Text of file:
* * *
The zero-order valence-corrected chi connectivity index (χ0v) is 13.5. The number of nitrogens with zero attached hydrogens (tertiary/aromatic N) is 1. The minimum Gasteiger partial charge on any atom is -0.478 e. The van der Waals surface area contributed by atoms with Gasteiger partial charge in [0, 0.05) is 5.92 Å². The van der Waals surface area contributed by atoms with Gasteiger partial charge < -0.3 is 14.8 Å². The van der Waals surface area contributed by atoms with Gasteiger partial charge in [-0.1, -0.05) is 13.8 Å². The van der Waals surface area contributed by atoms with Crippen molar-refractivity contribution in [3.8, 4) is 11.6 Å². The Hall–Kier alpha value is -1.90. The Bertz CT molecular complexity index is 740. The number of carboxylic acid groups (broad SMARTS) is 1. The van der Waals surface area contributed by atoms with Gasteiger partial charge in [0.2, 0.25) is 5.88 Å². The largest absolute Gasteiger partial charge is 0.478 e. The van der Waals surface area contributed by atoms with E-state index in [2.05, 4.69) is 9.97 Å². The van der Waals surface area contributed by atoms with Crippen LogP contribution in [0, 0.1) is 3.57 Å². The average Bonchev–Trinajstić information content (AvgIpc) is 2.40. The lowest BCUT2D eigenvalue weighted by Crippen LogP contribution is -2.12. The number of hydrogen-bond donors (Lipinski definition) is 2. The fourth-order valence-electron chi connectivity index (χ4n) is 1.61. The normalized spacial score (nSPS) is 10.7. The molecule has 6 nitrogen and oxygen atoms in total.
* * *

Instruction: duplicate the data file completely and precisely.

The zero-order valence-corrected chi connectivity index (χ0v) is 13.5. The number of nitrogens with zero attached hydrogens (tertiary/aromatic N) is 1. The minimum Gasteiger partial charge on any atom is -0.478 e. The van der Waals surface area contributed by atoms with Gasteiger partial charge in [0, 0.05) is 5.92 Å². The van der Waals surface area contributed by atoms with Gasteiger partial charge < -0.3 is 14.8 Å². The van der Waals surface area contributed by atoms with Gasteiger partial charge in [-0.1, -0.05) is 13.8 Å². The van der Waals surface area contributed by atoms with Crippen molar-refractivity contribution in [3.8, 4) is 11.6 Å². The Hall–Kier alpha value is -1.90. The Bertz CT molecular complexity index is 740. The number of carboxylic acid groups (broad SMARTS) is 1. The van der Waals surface area contributed by atoms with Gasteiger partial charge in [0.2, 0.25) is 5.88 Å². The largest absolute Gasteiger partial charge is 0.478 e. The van der Waals surface area contributed by atoms with E-state index in [2.05, 4.69) is 9.97 Å². The van der Waals surface area contributed by atoms with Crippen LogP contribution in [0, 0.1) is 3.57 Å². The average Bonchev–Trinajstić information content (AvgIpc) is 2.40. The lowest BCUT2D eigenvalue weighted by Crippen LogP contribution is -2.12. The number of hydrogen-bond donors (Lipinski definition) is 2. The fourth-order valence-electron chi connectivity index (χ4n) is 1.61. The normalized spacial score (nSPS) is 10.7. The molecule has 6 nitrogen and oxygen atoms in total.